Infant Assessment Components at Birth


  • The exam should be thorough and systematic.
  • The approach should be flexible to accommodate the newborn’s behavior.
  • The midwife can use the newborn exam as an opportunity to model ways of interacting and handling the newborn.
  • Ideally, the exam is conducted in a way that maximizes parental involvement and opportunities for education about newborn appearance and care.
  • Remembering that the parents are experts on their baby’s behaviour and appearance, physical assessment should include a history from the parents.


  • Conduct the exam in a warm place, free from drafts.
  • Keep baby warm throughout.
  • Ensure adequate lighting.


Components of the Initial Newborn Examination

1. General Assessment

  • Note gestational age
  • State of alertness, behavior
  • Muscle tone
  • Symmetry
  • Response to sound and movement
  • Temperature, apical rate and respirations (for one full minute)

2. Reflexes

  • Rooting reflex
  • Sucking reflex
  • Other neurodevelopmental reflexes such as Moro, Plantar, Babinski and Grasp

3. Skin

  • Colour
  • Rashes, lesions, petechiae
  • Birthmarks
  • Vernix
  • Lanugo
  • Peeling, dryness
  • Turgor
  • Skin tags

4. Measurements

  • Head circumference
  • Chest circumference ( optional)
  • Length
  • Weight

5. Head

  • Sutures
  • Fontanels
  • Bones of skull
  • Symmetry
  • Moulding
  • Caput
  • Cephalhematoma

6. Eyes

  • Colour of sclera
  • Pupil size, position and reactivity
  • Red reflex
  • Tracking and abnormal gaze
  • Spacing and shape of eyes

7. Ears

  • Position in relation to eyes
  • Presence of canals
  • Pinna recoil

8. Nose

  • Shape
  • Nares

9. Mouth

  • Hard and soft palate intact (palpate and visualize)
  • Lesions

10. Neck

  • Webbing
  • Masses
  • Nuchal thickening

11. Chest

  • Auscultate lungs, air entry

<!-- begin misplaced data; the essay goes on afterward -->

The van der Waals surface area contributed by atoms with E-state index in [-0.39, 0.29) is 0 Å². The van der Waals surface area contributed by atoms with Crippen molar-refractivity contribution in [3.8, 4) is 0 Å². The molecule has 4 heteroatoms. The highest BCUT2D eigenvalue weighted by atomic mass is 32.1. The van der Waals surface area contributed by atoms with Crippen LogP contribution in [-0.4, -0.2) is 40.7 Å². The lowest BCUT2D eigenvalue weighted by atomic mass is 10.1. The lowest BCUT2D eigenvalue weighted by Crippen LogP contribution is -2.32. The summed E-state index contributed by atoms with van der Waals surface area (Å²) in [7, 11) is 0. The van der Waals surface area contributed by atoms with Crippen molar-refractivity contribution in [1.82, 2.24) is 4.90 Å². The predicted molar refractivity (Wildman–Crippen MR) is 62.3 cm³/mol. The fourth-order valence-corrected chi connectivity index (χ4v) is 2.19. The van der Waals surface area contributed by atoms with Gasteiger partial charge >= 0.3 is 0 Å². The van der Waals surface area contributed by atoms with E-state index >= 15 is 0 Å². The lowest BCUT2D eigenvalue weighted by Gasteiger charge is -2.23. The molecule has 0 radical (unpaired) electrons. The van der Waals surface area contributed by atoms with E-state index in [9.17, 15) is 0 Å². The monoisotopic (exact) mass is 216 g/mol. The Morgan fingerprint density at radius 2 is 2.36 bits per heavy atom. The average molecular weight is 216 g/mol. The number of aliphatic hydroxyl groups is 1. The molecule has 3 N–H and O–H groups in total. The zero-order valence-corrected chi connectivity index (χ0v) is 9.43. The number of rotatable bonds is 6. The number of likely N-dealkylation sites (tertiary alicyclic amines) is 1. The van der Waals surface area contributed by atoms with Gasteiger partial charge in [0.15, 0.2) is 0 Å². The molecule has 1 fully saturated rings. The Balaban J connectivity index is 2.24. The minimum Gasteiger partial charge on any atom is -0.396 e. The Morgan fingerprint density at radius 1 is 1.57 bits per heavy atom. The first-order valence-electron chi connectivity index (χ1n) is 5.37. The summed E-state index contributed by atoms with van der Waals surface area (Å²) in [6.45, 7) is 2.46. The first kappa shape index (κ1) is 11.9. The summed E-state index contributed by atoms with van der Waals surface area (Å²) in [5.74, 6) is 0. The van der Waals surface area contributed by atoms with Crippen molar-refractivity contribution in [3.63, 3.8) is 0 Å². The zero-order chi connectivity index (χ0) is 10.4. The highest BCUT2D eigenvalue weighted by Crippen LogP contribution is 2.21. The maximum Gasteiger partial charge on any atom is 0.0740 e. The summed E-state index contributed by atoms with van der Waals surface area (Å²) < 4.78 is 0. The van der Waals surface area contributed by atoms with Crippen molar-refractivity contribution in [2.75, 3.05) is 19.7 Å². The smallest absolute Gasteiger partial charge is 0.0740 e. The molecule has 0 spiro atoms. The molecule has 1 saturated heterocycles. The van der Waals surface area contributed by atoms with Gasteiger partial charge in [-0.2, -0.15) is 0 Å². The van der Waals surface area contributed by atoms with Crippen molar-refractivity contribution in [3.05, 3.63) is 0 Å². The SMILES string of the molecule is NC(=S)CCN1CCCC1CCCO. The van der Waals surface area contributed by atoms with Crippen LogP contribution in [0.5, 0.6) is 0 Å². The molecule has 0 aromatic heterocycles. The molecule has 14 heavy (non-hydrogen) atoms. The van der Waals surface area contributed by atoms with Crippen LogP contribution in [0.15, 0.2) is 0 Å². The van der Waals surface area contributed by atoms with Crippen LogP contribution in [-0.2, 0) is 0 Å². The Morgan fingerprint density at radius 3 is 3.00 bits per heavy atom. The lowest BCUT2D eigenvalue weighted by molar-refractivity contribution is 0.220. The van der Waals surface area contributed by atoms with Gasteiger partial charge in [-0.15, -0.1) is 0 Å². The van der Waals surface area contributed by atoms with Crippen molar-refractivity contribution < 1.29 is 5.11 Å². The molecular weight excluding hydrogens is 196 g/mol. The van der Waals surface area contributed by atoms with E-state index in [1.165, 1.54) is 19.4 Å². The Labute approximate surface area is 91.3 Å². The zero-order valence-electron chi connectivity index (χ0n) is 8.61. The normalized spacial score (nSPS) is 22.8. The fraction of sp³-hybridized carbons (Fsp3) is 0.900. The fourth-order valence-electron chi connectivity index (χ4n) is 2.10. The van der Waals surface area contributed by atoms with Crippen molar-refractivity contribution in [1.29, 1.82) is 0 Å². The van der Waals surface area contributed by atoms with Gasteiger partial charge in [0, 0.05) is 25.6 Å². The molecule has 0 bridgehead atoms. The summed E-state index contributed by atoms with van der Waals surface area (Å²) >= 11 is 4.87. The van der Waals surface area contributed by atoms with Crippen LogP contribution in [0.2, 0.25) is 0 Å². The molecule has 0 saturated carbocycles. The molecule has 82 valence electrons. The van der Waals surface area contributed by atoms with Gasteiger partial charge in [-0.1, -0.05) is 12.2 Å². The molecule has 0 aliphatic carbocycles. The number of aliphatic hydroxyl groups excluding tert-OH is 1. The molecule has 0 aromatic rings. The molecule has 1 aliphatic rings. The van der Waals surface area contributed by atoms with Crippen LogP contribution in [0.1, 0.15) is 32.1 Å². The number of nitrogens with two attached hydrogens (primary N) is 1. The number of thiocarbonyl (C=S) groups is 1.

• Symmetry during respirations
  • Signs and symptoms of abnormal respirations (e.g., grunting, or retractions)
  • Clavicles
  • Breasts

12. Heart

  • Auscultate heart sounds over the 5 areas of the heart: aortic, pulmonic, 3rd left interspace, tricuspid and mitral
  • Rate and regularity

13. Abdomen

  • Palpate the abdomen for liver, spleen, distention, masses and hernia
  • Observe the umbilical stump for bleeding or oozing
  • Count the number of vessels in the cord (optional - can also be done on the placenta)
  • Check femoral pulses comparing character bilaterally

14. Genitalia and Rectum

  • Patency of the rectum
  • Note if meconium and/or urine have been passed
  • Male Newborn
    • Palpate for presence of testes in scrotum or inguinal canal
    • Presence and placement of urethral meatus
    • Presence of hydrocele
  • Female Newborn
    • Presence of labia minora, labia majora and clitoris
    • Patency of vaginal opening
    • Note vaginal discharge

15. Arms and Hands

  • Symmetry, shape and size
  • Number of digits
  • Webbing
  • Palm creases

16. Hips, Legs and Feet

  • Assess hips for congenital dislocation
  • Legs and feet, noting symmetry, size, shape and creases
  • Number of toes
  • Webbing of toes

17. Spine

  • Alignment
  • Skin disruption, sinus, tufts of hair